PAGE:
XVIII International AIDS Conference


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Where HIV is a crime, not just a virus: a global ranking of prosecutions for HIV non-disclosure, exposure and transmission

Presented by Edwin Jeremy Bernard (Germany).

E.J. Bernard1,2,3

1Edwin J Bernard, criminalhivtransmission.blogspot.com, Berlin, Germany, 2NAM, London, United Kingdom, 3GNP+ Global Network of People living with HIV/AIDS, Global Criminalisation Scan, Amsterdam, Netherlands

Issues: The global (mis)use of the criminal law to control and punish the behaviour of PLHIV was highlighted at IAC 2008, where Justice Edwin Cameron called for "a campaign against criminalisation". However advocacy on this vitally important issue is in its infancy, hampered by lack of information on a local, national and international level.
Description: A global overview of prosecutions to October 2009, based on data from GNP+ Global Criminalisation Scan; media reports collated on criminalhivtransmission.blogspot.com and WHO Europe pilot human rights audit. Top 20 ranking is based on the ratio of rate per year/per HIV population.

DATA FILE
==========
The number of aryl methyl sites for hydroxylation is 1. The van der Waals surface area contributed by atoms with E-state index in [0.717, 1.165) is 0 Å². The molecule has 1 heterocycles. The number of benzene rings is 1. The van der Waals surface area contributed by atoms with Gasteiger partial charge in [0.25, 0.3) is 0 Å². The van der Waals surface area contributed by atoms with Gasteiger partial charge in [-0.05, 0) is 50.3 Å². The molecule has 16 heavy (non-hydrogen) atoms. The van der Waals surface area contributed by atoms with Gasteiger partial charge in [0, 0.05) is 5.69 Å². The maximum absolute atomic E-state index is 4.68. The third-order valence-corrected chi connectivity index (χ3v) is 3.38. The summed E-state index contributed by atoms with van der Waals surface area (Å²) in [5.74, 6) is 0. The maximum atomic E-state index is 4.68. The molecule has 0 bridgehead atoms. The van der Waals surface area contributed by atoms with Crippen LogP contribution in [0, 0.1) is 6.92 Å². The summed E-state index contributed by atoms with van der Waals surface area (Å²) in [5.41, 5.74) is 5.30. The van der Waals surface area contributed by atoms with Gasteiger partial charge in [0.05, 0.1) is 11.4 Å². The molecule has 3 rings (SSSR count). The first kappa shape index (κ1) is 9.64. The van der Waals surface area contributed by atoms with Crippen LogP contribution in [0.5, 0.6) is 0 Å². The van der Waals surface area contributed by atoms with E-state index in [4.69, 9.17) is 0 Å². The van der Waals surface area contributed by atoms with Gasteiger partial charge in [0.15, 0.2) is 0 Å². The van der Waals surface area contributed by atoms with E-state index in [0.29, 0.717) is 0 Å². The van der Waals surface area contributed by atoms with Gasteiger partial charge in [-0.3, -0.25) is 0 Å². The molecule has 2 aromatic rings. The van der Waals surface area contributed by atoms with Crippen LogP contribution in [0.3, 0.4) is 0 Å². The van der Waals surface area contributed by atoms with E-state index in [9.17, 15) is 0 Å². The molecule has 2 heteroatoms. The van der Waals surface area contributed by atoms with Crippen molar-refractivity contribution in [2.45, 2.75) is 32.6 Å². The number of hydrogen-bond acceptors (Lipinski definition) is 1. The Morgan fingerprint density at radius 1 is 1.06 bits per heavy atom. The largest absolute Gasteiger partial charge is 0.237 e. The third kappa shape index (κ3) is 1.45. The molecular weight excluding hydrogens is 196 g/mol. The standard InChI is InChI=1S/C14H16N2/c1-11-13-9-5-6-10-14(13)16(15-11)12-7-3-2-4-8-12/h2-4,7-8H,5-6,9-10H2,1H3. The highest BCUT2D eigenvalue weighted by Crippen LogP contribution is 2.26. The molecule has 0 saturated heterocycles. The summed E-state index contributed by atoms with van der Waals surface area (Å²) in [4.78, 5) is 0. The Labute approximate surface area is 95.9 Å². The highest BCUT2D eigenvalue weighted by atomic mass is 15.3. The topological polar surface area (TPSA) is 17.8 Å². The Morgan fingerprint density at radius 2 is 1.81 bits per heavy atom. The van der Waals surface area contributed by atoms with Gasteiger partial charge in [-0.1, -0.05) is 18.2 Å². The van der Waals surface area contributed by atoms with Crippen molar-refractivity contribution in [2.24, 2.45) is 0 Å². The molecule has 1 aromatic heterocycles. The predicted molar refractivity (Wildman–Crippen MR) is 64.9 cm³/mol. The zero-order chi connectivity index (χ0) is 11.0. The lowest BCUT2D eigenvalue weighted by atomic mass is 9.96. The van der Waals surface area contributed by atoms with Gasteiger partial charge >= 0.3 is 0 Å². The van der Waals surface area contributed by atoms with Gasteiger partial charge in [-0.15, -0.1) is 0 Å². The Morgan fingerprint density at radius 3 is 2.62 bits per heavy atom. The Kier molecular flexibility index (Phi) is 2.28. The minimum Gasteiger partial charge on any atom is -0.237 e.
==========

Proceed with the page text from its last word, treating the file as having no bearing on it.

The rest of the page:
Lessons learned: Prosecutions for non-intentional HIV exposure and transmission continue unabated. More than 60 countries have prosecuted HIV exposure or transmission and/or have HIV-specific laws that allow for prosecutions. At least eight countries enacted new HIV-specific laws in 2008/9; new laws are proposed in 15 countries or jurisdictions; 23 countries actively prosecuted PLHIV in 2008/9. Table shows Top 10.

Ranking Based on rate per year/per HIV+ population ratioCountryEstimated adult HIV+ population end 2007 (includes undiagnosed)First prosecutionTotal estimated prosecutions, to end Oct 2009Rate per yearRate per year/per HIV population ratioReported arrests/ prosecutions Jan-Oct 2009
[Global Criminalisation Ranking (Key)]

4New Zealand1,4001995100.710.0511
[Global Criminalisation Ranking]

Next steps: PLHIV networks and civil society, in partnership with public sector, donor, multilateral and UN agencies, must invest in understanding the drivers and impact of criminalisation, and work pragmatically with criminal justice system/lawmakers to reduce its harm.

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